Fall 2020 - MATH 240 D100

Algebra I: Linear Algebra (3)

Class Number: 2824

Delivery Method: Remote


  • Course Times + Location:

    Mo, We, Fr 11:30 AM – 12:20 PM

  • Exam Times + Location:

    Dec 9, 2020
    8:30 AM – 11:30 AM

  • Prerequisites:

    MATH 150 or 151; or MACM 101; or MATH 154 or 157, both with a grade of at least B.



Linear equations, matrices, determinants. Real and abstract vector spaces, subspaces and linear transformations; basis and change of basis. Complex numbers. Eigenvalues and eigenvectors; diagonalization. Inner products and orthogonality; least squares problems. Applications. Subject is presented with an abstract emphasis and includes proofs of the basic theorems. Students with credit for MATH 232 cannot take this course for further credit. Quantitative.


This course will be delivered online. You are expected to have access to a reliable internet connection. You will need a computer from which you can download course materials and activities and watch live and/or recorded lectures and participate in live tutorials or workshops.

You will need a camera to take photographs of your work. A phone is acceptable.

Linear Equations

  • Systems of Linear Equations, Row Reduction and Echelon Form
  • Vectors, Vector Equations, Matrices
  • The Matrix Equation Ax=b
  • Solution Sets of Linear Systems
  • Matrix Inverse
  • Linear Independence, Rank and Dimension
  • Introduction to Linear Transformations
  • The Matrix of a Linear Transformation
Vector Spaces
  • Vector Spaces and Subspaces
  • Null Spaces, Column Spaces, and Linear Transformations
  • Linearly Independent Sets; Bases for Subspaces
  • Coordinate Systems
  • The Dimension of a Vector Space
  • Change of Basis
  • Determinants and their Properties
  • Cramer's Rule
Complex Numbers
  • Arithmetic in Cartesian Co-ordinates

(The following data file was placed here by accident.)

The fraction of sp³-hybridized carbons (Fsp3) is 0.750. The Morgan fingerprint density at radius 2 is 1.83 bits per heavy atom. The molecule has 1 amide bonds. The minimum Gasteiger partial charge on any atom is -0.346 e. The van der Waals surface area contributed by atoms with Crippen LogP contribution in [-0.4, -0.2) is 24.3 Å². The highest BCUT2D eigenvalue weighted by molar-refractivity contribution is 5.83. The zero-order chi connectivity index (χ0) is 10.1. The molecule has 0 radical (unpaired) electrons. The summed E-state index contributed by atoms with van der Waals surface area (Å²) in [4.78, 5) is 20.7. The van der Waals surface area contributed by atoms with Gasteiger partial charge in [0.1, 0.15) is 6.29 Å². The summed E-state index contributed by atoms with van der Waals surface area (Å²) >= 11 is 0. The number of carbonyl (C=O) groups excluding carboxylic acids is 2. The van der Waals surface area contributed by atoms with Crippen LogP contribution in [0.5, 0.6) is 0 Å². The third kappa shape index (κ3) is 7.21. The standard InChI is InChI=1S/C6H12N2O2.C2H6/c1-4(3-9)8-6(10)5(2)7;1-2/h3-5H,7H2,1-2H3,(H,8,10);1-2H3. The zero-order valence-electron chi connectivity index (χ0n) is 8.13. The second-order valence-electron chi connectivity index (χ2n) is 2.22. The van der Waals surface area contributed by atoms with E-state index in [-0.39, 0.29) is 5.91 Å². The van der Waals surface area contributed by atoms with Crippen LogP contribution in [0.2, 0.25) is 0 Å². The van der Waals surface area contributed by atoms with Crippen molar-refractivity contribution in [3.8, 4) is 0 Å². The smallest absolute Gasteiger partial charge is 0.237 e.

• The Complex Plane,Complex Conjugate, and Magnitude
  • Polar Form, De Moivre's Formula and Euler's Formula
  • Roots of Quadratic Polynomials
Eigenvalues and Eigenvectors
  • Complex Eigenvalues
  • The Characteristic Equation
  • Diagonalization
  • Eigenvectors and Linear Transformations
  • Application: The Leslie Age Distribution model
Orthogonality and Least Squares
  • Inner Product, Length and Orthogonality
  • Orthogonal Sets
  • Orthogonal Projections
  • The Gram-Schmidt Process
  • Application: Least Squares Problems

Course Delivery

  •  Lecture: synchronous- lectures will be held at fixed times, on-line
  •  Midterm(s): synchronous; date: TBA
  •  Final exam: synchronous; date: TBA


  • Homework / Quizzes 10%
  • Hand-In Proofs 10%
  • Midterm 1 15%
  • Midterm 2 15%
  • Final Exam 50%


  • Access to strong and reliable internet.
  • Ability to scan documents (phone app acceptable)
  • Access to webcam and microphone (embedded in computer sufficient)



Linear Algebra and Its Applications
Lay, Steven R.; Lay, David C.; McDonald, Judith; McDonald, Judi J.
Pearson Education
ISBN: 9780321982384

Registrar Notes:


SFU’s Academic Integrity web site http://www.sfu.ca/students/academicintegrity.html is filled with information on what is meant by academic dishonesty, where you can find resources to help with your studies and the consequences of cheating.  Check out the site for more information and videos that help explain the issues in plain English.

Each student is responsible for his or her conduct as it affects the University community.  Academic dishonesty, in whatever form, is ultimately destructive of the values of the University. Furthermore, it is unfair and discouraging to the majority of students who pursue their studies honestly. Scholarly integrity is required of all members of the University. http://www.sfu.ca/policies/gazette/student/s10-01.html


Teaching at SFU in fall 2020 will be conducted primarily through remote methods. There will be in-person course components in a few exceptional cases where this is fundamental to the educational goals of the course. Such course components will be clearly identified at registration, as will course components that will be “live” (synchronous) vs. at your own pace (asynchronous). Enrollment acknowledges that remote study may entail different modes of learning, interaction with your instructor, and ways of getting feedback on your work than may be the case for in-person classes. To ensure you can access all course materials, we recommend you have access to a computer with a microphone and camera, and the internet. In some cases your instructor may use Zoom or other means requiring a camera and microphone to invigilate exams. If proctoring software will be used, this will be confirmed in the first week of class.

Students with hidden or visible disabilities who believe they may need class or exam accommodations, including in the current context of remote learning, are encouraged to register with the SFU Centre for Accessible Learning (caladmin@sfu.ca or 778-782-3112).